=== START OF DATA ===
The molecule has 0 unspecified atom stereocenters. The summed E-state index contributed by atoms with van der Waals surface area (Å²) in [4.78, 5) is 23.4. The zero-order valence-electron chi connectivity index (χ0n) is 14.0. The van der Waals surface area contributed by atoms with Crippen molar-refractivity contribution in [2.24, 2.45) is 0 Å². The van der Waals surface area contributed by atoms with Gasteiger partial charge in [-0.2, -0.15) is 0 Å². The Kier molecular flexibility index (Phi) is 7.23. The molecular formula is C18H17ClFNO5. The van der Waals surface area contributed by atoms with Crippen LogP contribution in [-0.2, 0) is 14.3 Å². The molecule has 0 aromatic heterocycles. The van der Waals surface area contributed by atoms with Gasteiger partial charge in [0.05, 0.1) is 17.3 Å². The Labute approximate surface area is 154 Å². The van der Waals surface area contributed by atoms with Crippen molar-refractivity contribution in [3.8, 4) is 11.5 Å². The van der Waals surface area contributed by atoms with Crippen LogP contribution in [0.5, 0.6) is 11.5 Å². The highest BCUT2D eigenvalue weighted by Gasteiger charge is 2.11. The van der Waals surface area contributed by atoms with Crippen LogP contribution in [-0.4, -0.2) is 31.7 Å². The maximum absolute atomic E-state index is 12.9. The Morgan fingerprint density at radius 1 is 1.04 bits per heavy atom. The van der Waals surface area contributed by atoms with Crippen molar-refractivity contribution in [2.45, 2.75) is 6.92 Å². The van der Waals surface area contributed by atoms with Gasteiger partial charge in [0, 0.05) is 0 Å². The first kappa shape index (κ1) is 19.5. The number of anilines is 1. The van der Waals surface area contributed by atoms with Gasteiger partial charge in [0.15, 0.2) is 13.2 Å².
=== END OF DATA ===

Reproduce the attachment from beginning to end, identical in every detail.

The molecule has 0 unspecified atom stereocenters. The summed E-state index contributed by atoms with van der Waals surface area (Å²) in [4.78, 5) is 23.4. The zero-order valence-electron chi connectivity index (χ0n) is 14.0. The van der Waals surface area contributed by atoms with Crippen molar-refractivity contribution in [2.24, 2.45) is 0 Å². The van der Waals surface area contributed by atoms with Gasteiger partial charge in [-0.2, -0.15) is 0 Å². The Kier molecular flexibility index (Phi) is 7.23. The molecular formula is C18H17ClFNO5. The van der Waals surface area contributed by atoms with Crippen LogP contribution in [-0.2, 0) is 14.3 Å². The molecule has 0 aromatic heterocycles. The van der Waals surface area contributed by atoms with Gasteiger partial charge in [0.05, 0.1) is 17.3 Å². The Labute approximate surface area is 154 Å². The van der Waals surface area contributed by atoms with Crippen molar-refractivity contribution in [3.8, 4) is 11.5 Å². The van der Waals surface area contributed by atoms with Crippen LogP contribution in [0.5, 0.6) is 11.5 Å². The highest BCUT2D eigenvalue weighted by Gasteiger charge is 2.11. The van der Waals surface area contributed by atoms with Crippen LogP contribution in [-0.4, -0.2) is 31.7 Å². The maximum absolute atomic E-state index is 12.9. The Morgan fingerprint density at radius 1 is 1.04 bits per heavy atom. The van der Waals surface area contributed by atoms with Crippen molar-refractivity contribution in [2.45, 2.75) is 6.92 Å². The van der Waals surface area contributed by atoms with Gasteiger partial charge in [0, 0.05) is 0 Å². The first kappa shape index (κ1) is 19.5. The number of anilines is 1. The van der Waals surface area contributed by atoms with Gasteiger partial charge in [0.15, 0.2) is 13.2 Å².